When camping in the Rockies, there’s nothing better than driving out to a quiet forest road to find a dispersed campsite and solitude. With National Forest and BLM land covering much of the state, it’s easy to find opportunities where you can camp legally pretty much anywhere. However, there are a few ethical considerations to keep in mind when picking a campsite that can help minimize your impact. Here’s what happens when you camp on alpine vegetation, and a few tips for minimizing your impact and following Leave No Trace outdoor ethics.
What’s the Impact of a Night or Two of Camping?
Creating campsites in the mountains seems harmless in the small scale. However camping carries with it a host of impacts that can degrade an area significantly over time. The biggest risk comes at higher elevation. Vegetation in the mountains grows far more slowly in the harsh conditions. Trampling alpine tundra can cause damage that takes hundreds of years to heal. Other impacts include:
- Continued camping impacts wildlife and can block migration corridors.
- Campfire rings lead to the collection of wood and ugly ash piles.
- Camping typically leads to more litter and trash left in the area.
- Over time social trails grow and link the site with the main trail, road, and other sites.
When you make the choice to trample down fresh grass, you all but ensure those who follow will help finish the job. The key is preventing the establishment of new campsites over time.
In the Frontcountry, Stick to Established Campsites.
When camping along forest roads or main trails (like 14er routes), stick to pre-established campsites. This means areas that have clearly served as a campsite before. Look for these signs:
- Grass and vegetation is already trampled or killed off.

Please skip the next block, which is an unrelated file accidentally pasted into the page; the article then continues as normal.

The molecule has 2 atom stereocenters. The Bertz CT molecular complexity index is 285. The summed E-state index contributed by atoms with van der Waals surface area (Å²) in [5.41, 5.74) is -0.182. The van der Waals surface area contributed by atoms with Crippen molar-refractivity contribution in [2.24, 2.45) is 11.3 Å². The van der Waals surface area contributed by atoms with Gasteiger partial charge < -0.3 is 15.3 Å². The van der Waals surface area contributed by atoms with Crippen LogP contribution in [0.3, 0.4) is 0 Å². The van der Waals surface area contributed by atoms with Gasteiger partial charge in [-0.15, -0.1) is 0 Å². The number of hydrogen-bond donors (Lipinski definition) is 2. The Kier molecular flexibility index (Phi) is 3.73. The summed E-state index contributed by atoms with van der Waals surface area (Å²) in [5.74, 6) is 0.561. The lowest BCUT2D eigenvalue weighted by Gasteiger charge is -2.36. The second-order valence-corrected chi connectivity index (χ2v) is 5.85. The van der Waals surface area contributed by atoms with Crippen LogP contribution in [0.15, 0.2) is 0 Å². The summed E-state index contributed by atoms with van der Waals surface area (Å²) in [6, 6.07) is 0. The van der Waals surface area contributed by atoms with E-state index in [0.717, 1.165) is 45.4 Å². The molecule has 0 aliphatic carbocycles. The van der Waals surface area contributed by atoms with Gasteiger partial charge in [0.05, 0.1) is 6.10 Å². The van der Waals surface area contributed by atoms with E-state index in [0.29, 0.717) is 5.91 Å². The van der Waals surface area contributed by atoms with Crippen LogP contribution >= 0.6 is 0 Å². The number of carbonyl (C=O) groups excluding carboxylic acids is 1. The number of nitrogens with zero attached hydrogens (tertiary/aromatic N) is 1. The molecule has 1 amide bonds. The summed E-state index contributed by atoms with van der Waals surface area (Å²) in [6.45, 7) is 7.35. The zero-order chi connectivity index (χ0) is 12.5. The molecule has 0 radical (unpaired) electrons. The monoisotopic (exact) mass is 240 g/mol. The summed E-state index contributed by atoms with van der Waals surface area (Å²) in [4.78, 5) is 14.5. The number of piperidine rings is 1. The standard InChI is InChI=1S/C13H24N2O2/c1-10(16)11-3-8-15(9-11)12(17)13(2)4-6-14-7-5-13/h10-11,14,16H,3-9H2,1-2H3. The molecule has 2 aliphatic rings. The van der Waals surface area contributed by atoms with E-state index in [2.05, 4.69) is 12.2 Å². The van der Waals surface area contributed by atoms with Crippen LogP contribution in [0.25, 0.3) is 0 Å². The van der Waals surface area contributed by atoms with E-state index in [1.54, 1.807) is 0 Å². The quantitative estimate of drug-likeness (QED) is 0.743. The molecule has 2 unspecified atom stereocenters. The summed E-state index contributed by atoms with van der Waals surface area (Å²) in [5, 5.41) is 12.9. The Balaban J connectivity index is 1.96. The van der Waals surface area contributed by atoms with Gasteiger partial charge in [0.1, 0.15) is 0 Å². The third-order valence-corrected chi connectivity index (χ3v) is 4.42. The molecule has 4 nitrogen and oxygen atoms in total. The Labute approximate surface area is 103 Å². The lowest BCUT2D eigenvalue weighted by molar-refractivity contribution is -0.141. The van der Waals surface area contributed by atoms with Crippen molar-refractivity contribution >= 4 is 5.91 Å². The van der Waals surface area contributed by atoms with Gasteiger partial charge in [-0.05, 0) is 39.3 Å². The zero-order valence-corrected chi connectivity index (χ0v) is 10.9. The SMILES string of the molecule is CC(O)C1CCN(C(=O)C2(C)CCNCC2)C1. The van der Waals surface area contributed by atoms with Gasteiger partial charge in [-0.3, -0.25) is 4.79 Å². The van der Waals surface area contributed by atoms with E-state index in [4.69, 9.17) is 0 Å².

- There is rock or other bare surfaces.
- A campfire ring exists nearby.
- There are open areas to setup tents and cook.
- Often you’ll find a nearby water source like a small spring or creek.
If you come to an area and find all the established sites full, do NOT drive into a meadow or clearing to create your own site. Camping has existed in these areas for 80+ years. If all the existing sites are full, the area is simply at capacity. Head to an established campground and try again earlier next time.
In the Backcountry, Camp Light & Move Often.
If you’re backpacking or trekking in the backcountry or Wilderness areas, things are a bit different. Instead of concentrating our impact, travel here is light enough to permit us to camp lightly on the land. Setup camp wherever the conditions are right, but follow these tips to ensure you don’t establish a permanent campsite.
- Pick a pristine site. If it seems like someone was there, leave it be so it can heal.
- Avoid taking the same path between your tent & other areas so you don’t leave trails.
- Consider whether a fire is necessary and if possible, avoid it.
- When you leave, re-naturalize the site by erasing signs of your presence.
- Move your camp every day to avoid killing vegetation.
These Leave No Trace practices help ensure you don’t leave behind an established campsite and all the impacts that come with them.
Respect Restoration Area Closures.
Lastly, fight the urge to camp in closed restoration areas. It’s common to com across signs in the mountains that say “Area Closed for Restoration.” Often, these are picturesque, ideal spots for a campsite (which is the reason they become overused and degraded). Don’t camp in these areas. The terrain here is fragile and they need time to recover for future generations to enjoy.
Help Leave No Trace in the Colorado Rocky Mountains.
We are so lucky to be able to enjoy hiking, camping and climbing in the Colorado Rocky Mountains. I hope you join me in practicing Leave No Trace ethics while recreating and enjoying these beautiful vistas and wild spaces. Did I forget a key piece of advice? Leave your thoughts in a comment below.